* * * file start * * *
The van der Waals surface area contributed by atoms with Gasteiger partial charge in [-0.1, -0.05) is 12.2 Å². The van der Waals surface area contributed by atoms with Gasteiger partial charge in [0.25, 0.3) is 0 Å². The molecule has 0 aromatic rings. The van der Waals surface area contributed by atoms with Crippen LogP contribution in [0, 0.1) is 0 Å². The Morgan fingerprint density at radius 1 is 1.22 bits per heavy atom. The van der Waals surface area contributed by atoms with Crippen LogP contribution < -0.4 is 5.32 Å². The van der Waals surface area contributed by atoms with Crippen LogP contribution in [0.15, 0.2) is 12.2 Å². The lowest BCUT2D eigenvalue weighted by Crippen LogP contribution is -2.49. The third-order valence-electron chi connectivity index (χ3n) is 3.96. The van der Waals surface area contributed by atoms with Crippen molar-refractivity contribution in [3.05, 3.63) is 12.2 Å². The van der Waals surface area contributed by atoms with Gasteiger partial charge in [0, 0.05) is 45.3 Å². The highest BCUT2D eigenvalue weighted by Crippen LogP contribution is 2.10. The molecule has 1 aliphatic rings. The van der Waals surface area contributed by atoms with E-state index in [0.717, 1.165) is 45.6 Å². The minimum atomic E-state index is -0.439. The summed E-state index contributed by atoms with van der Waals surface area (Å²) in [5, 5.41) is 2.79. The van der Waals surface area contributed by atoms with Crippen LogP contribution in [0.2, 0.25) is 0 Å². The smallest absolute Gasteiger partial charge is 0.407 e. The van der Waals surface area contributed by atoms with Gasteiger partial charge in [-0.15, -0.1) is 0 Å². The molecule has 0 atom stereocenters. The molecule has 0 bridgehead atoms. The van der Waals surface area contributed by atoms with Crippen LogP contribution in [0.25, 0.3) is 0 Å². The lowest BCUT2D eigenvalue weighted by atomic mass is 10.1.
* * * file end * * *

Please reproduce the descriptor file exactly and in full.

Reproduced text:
The van der Waals surface area contributed by atoms with Gasteiger partial charge in [-0.1, -0.05) is 12.2 Å². The van der Waals surface area contributed by atoms with Gasteiger partial charge in [0.25, 0.3) is 0 Å². The molecule has 0 aromatic rings. The van der Waals surface area contributed by atoms with Crippen LogP contribution in [0, 0.1) is 0 Å². The Morgan fingerprint density at radius 1 is 1.22 bits per heavy atom. The van der Waals surface area contributed by atoms with Crippen LogP contribution < -0.4 is 5.32 Å². The van der Waals surface area contributed by atoms with Crippen LogP contribution in [0.15, 0.2) is 12.2 Å². The lowest BCUT2D eigenvalue weighted by Crippen LogP contribution is -2.49. The third-order valence-electron chi connectivity index (χ3n) is 3.96. The van der Waals surface area contributed by atoms with Crippen molar-refractivity contribution in [3.05, 3.63) is 12.2 Å². The van der Waals surface area contributed by atoms with Gasteiger partial charge in [0, 0.05) is 45.3 Å². The highest BCUT2D eigenvalue weighted by Crippen LogP contribution is 2.10. The molecule has 1 aliphatic rings. The van der Waals surface area contributed by atoms with E-state index in [0.717, 1.165) is 45.6 Å². The minimum atomic E-state index is -0.439. The summed E-state index contributed by atoms with van der Waals surface area (Å²) in [5, 5.41) is 2.79. The van der Waals surface area contributed by atoms with Crippen LogP contribution in [0.2, 0.25) is 0 Å². The smallest absolute Gasteiger partial charge is 0.407 e. The van der Waals surface area contributed by atoms with Gasteiger partial charge in [-0.15, -0.1) is 0 Å². The molecule has 0 atom stereocenters. The molecule has 0 bridgehead atoms. The van der Waals surface area contributed by atoms with Crippen LogP contribution in [0.25, 0.3) is 0 Å². The lowest BCUT2D eigenvalue weighted by atomic mass is 10.1.